Christianity's relationship with witchcraft: Part 1
Hello, you’re listening to the Ex-Christian Monologues, a podcast from
ExChristian.Net. I’m Dave, and today’s date is April 24, 2006.
I want to talk a little bit about Christianity’s historic relationship
with witchcraft. This is part one of a three-part podcast. Part One
draws heavily on the History of the Christian Church by Philip Schaff and the New Schaff-Herzog Encyclopedia of Religious Knowledge. Schaff’s classic work is in the public domain and freely available on the Internet.
primitive cultures attributed witches with the power to supernaturally
injure crops, animals, health, and possessions. Many ancient cultures
created laws to punish the offense. As in other cultures, the ancient
Hebrews condemned witchcraft, as expressed in the Mosaic Law ( Deut 18:10 & Exodus 22:18). Following in Judaism's footsteps, the early Christian Church believed in and condemned witchcraft Acts 19:19, Acts 8:9. (Click here for Moree examples).
Belief in witchcraft never disappeared, but it wasn’t always severely persecuted. The Synod of Reisbach in 799,
for example, formally mandated penance as a punishment for women
convicted of witchcraft, but prohibited any capital punishment. For a
time the official rhetoric of the Church even tried to tone down belief
in magic or witchcraft, labeling it as either false superstition or
For centuries Christianity had taught that God was in
HIS heaven, far removed from human society. The Church encouraged
people to be content with their miserable, medieval lot in life. Poverty
and sickness were considered gifts of God that helped people remain
holy by focusing their minds away from this world and on to the next.
Physical pleasures should be shunned — this life was to be endured, but
not necessarily enjoyed. Common people weren't easily convinced to
meekly adopt this philosophy — many hung on tenaciously to a belief in
magic. They thought magic could empower them to deal with the some harsh
realities of their lives. Belief in magic, instead of subsiding,
Some so-called heretical groups, and some well
meaning churchmen, doubted that witchcraft was anything more than
illusions of the Devil. Most were convinced that witchcraft was a real
power, fueled by the denizens of hell.
Witches were reportedly
transporting people through the air and holding meetings, or sabbats,
where they indulged in lust-filled orgies with demons. Mention is given
to these activities in the The Bishop’s Canon, which appeared first in the 10th century and was later incorporated by Franciscus Gratianus, a lawyer from Bologna, in his collection of canon law in 1150. Women confessed to flying through the air, but Gratianus considered the women delusional. English author, diplomat and bishop of Chartres John of Salisbury, felt the stories illusions propagated by the Devil. But, his contemporaries, such as Englishman Walter Map, reported that the wild orgies were real, with the Devil appearing on the scene in the form of a tom-cat.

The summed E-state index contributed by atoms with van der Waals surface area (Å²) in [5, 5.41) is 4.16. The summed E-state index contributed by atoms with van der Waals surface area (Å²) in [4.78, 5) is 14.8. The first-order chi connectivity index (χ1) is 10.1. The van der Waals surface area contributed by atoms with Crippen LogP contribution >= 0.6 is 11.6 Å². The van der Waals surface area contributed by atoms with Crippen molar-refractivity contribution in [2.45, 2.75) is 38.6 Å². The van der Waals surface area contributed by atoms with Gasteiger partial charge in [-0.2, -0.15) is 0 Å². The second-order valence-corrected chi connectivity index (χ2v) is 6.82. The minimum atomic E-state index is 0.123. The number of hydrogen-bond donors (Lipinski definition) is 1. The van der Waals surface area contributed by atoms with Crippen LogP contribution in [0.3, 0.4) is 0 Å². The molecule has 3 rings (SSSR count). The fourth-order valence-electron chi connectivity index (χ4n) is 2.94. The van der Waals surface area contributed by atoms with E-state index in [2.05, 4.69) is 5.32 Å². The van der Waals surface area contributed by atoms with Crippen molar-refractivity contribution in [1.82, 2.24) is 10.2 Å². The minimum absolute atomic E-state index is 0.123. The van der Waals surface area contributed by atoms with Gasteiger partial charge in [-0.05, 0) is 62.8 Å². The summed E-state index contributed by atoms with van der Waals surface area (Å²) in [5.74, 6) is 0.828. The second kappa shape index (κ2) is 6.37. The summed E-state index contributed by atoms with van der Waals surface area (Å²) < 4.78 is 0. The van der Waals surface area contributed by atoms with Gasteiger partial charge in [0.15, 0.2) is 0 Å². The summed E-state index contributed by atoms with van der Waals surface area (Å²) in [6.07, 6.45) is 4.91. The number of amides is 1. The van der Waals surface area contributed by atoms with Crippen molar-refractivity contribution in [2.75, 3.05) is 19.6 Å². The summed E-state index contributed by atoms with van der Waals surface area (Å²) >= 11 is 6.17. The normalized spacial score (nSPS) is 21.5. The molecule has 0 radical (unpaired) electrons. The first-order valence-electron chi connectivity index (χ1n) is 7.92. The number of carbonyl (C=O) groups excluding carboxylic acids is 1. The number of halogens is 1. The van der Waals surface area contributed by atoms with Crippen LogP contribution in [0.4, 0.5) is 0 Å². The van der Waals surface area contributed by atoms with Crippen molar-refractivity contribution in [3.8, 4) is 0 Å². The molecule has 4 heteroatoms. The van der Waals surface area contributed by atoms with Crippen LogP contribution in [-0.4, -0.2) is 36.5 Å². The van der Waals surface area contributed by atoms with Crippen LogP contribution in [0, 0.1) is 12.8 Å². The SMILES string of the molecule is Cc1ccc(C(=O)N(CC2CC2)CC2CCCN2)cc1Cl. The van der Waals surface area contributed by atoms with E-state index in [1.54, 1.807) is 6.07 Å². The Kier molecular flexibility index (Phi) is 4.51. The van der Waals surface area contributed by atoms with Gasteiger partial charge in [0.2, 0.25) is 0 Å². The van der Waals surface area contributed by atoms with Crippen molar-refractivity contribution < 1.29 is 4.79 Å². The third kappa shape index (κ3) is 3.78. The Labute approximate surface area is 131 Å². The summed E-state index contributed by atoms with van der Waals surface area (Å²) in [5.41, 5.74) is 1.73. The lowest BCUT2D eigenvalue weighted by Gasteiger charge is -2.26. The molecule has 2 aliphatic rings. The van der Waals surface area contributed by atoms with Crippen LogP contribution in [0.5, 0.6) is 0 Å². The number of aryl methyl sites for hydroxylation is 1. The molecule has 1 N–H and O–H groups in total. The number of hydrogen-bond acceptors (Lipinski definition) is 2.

to Philip Schaff, the daughter of a count was carried through the air
every night, one night even escaping the arms a Franciscan monk who
tried to hold her back. In 1275, a woman of Toulouse, under torture,
confessed she had indulged in sexual intercourse with a demon for many
years and had given birth to a part wolf, part serpent, monster. She
added that she sustained the creature by feeding murdered children to
Pope after pope called upon the Inquisition to root out and
punish witches alongside the heretics they were already persecuting.
Pope Gregory IX issued a bull in 1231 invoking the use of civil
punishment against witchcraft. Dominican theologians spread the belief
that incubi and succubi were mating with people—a belief that was rooted
in Augustine’s “City of God,” xv23., as well as in the Genesis account of angels mating with humans.
In 1233, Pope Gregory IX
asserted that the Devil was making appearances in the forms of a toad, a
pallid ghost and a black cat. His papal bull, the “Vox Rama,”
shockingly and graphically detailed what was taking place during witch's
satanic, sexual orgies, and with the stroke of his pen launched an
official, large-scale persecution of witches.
In 1274, Thomas Aquinas
supported the claims that humans were cohabitation with demons, and
even declared that old women could inject an evil essence into young
people with just a glance. I suppose that's where the evil eye myth was
Jean Gerson, the leading theologian of his age, said it was heresy and impious to doubt the practice of witchcraft, and Pope Eugenius IV spoke in detail about those who made pacts with demons and sacrificed to them.
Among all the papal and other documents on witchcraft, perhaps the place of pre-eminence is held by the papal bull, Summis desiderantes
issued by Innocent VIII in 1484. The pontiff wrote, “…by their
incantations, charms, and conjurings… they cause to perish the offspring
of women, the foal of animals, the products of the earth, the grapes of
vines, and the fruits of trees, as well as men and women, cattle and
flocks and herds and animals of every kind, vineyards also and orchards,
meadows, pastures, harvests, grains and other fruits of the earth… and
hinder men from begetting and women from conceiving, and prevent all
consummation of marriage; that, moreover, they deny with sacrilegious
lips the faith… at the risk of their own souls, to the insult of the
divine majesty and to the pernicious example and scandal of multitudes.”